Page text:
The pink triangle is a reminder of the persecution faced by homosexuals and is now widely recognized as a symbol of LGBTQ+ rights.
In the 1970s, when the LGBTQ+ Movement was gaining prominence in the United States, both in public consciousness and civil society, the movement tried to harness the power of symbols to assert pride. In addition to the Rainbow Flag, pink triangles started to pop up among protests, marches, and political campaigns (not to mention in popular media… The Rocky Horror Picture Show has Dr Frank N. Furter wearing it).
The pink triangles also became associated with the HIV and AIDS stigma that the LGBTQ+ movement fought against.
Because the symbolic value of an object transcends the object itself, the pink triangles were also used to evoke the memory of the horrors of the Holocaust and the resistance and solidarity shown during the Second World War by gay men in Nazi Germany. The triangles also had an emancipating effect on the wearers, who were essentially publicly asserting their alignment with the movement.
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What Are The Pink Triangles?
The inverted pink triangles were used as a symbol of shame under the Nazi regime, similar to the yellow Star of David. Those marked as gay men were identified by the badge sewn into their clothing, along with those who were arrested for incest or pedophilia.
Perhaps even the color of the triangle was chosen as an insult to the prisoners, who were seen from a place of stereotypical attribution of feminine traits and tastes to gay men.
While the act of sexual intercourse between two men was prohibited in Germany even before the Nazis came around, the actual enforcement of the law had been weak at best. The criminalization of sexual intercourse between two consenting men because of its perception as an act against the natural order of things emanated from a strictly heterosexual orientation of the society, such that the sexual restrictions in most jurisdictions affected acts between two men, with little regard for women, and none for anyone who identified outside this binary.
The enforcement was difficult, as the sexual preferences of a person were generally considered to be outside the purview of the law. Pierre Elliott Trudeau, the Canadian Prime Minister who decriminalized homosexuality in the country, said that the state had no business in the bedrooms of the nation, and it seemed that most states agreed.
Gay bars and outlets had flourished, and most big cities allowed for some sort of safe spaces for homosexuality to be expressed (though they were monitored). However, homosexual men were seen by the Third Reich as a hindrance to their cause of proliferating the pure Aryan race, and thus a threat to an agenda that formed a central part of Hitler’s politics.
This is why a harsh and ruthless policy was adopted towards homosexual men. Deported to concentration camps, the captors of these men subjected them to dreadful torture and abuse (they were kept segregated for fear of spreading the homosexual ‘disease’ and often, castrated), which included slave labor, medical research, and execution. The existing prejudice against homosexuals was exploited to create a greater degree of apprehension and rejection of their involvement in society, while existing research on sex was either discouraged from seeing the light of the day, or completely destroyed.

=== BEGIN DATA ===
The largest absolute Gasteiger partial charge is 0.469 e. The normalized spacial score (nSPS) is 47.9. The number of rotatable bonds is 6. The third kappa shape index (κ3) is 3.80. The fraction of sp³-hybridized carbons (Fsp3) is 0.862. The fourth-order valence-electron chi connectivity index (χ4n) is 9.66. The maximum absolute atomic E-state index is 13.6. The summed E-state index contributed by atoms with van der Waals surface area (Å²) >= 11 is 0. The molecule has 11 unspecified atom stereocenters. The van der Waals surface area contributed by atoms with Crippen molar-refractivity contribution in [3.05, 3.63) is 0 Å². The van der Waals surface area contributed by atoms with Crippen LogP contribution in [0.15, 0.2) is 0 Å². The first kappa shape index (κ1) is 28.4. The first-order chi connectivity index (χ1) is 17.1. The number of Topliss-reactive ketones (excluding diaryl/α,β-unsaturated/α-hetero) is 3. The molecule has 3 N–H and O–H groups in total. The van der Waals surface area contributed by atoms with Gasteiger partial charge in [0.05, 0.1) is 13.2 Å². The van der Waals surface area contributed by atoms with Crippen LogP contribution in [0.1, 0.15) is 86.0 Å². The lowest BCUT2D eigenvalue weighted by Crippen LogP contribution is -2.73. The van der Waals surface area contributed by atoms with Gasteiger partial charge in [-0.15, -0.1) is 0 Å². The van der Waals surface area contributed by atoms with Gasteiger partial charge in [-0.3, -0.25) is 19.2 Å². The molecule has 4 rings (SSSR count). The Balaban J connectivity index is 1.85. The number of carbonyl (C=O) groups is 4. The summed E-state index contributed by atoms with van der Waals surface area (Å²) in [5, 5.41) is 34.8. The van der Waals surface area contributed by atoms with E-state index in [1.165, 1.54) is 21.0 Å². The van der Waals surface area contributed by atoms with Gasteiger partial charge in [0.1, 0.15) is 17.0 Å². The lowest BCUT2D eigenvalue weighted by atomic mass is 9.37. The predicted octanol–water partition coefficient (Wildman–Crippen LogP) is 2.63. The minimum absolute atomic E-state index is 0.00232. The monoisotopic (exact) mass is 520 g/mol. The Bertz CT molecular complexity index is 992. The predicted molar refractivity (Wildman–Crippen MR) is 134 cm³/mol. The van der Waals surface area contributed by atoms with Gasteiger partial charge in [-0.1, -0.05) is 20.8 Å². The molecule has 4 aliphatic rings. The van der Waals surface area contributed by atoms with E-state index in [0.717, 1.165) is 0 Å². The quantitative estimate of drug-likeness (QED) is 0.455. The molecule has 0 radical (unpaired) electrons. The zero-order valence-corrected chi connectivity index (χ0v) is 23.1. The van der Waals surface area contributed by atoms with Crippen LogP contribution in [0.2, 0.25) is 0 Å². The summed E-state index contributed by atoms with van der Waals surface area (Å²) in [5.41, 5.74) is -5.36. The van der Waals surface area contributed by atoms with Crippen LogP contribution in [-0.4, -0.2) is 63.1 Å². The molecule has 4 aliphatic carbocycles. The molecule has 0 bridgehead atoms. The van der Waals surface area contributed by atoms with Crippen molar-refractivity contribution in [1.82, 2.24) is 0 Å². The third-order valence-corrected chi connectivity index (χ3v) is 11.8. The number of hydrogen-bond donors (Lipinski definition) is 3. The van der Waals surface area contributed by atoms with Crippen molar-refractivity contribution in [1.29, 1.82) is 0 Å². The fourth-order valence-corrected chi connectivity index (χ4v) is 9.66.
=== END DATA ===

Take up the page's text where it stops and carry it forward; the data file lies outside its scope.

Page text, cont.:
Why Was This Part Of History Silenced?
One of the major loopholes in historiography (the study of the historical process and how it is created and written) is that the kind of literature that flourishes depends on factors beyond the scientific endeavors in the field. Social and political considerations suppress certain historical facts and events from entering the public consciousness.
At the end of the Second World War, the conversation on homosexuality in the public sphere had pejorative connotations, with orthodox sections of the society rejecting it, so the plight of these men was restricted to shadow literature that rarely surfaced in public circles. In a society willing to ignore the concerns (and sometimes even deny acknowledging the presence) of homosexuality, the oppression of homosexuals generated little academic traction or public attention.
The pink triangle represents the trauma, ideals and aspirations of the LGBTQ+ community and their struggle for recognition and rights. It also serves as a sign of optimism and hope for a future where everyone can live freely. It reminds us that there is still work to be done in furtherance of the possibility of a world in which everyone can live truly and freely, regardless of their sexual orientation or gender identity.
References (click to expand)
- Haeberle, E. J. (1981, August). Swastika, pink triangle and yellow star—the destruction of sexology and the persecution of homosexuals in Nazi Germany. The Journal of Sex Research. Informa UK Limited.
- Jensen, E. N. (2002). The Pink Triangle and Political Consciousness: Gays, Lesbians, and the Memory of Nazi Persecution. Journal of the History of Sexuality. Project Muse.
- (2002) Gays, Lesbians, and the Memory of Nazi Persecution - JSTOR. JSTOR
- Plant R. (2011). The Pink Triangle: The Nazi War Against Homosexuals. Henry Holt and Company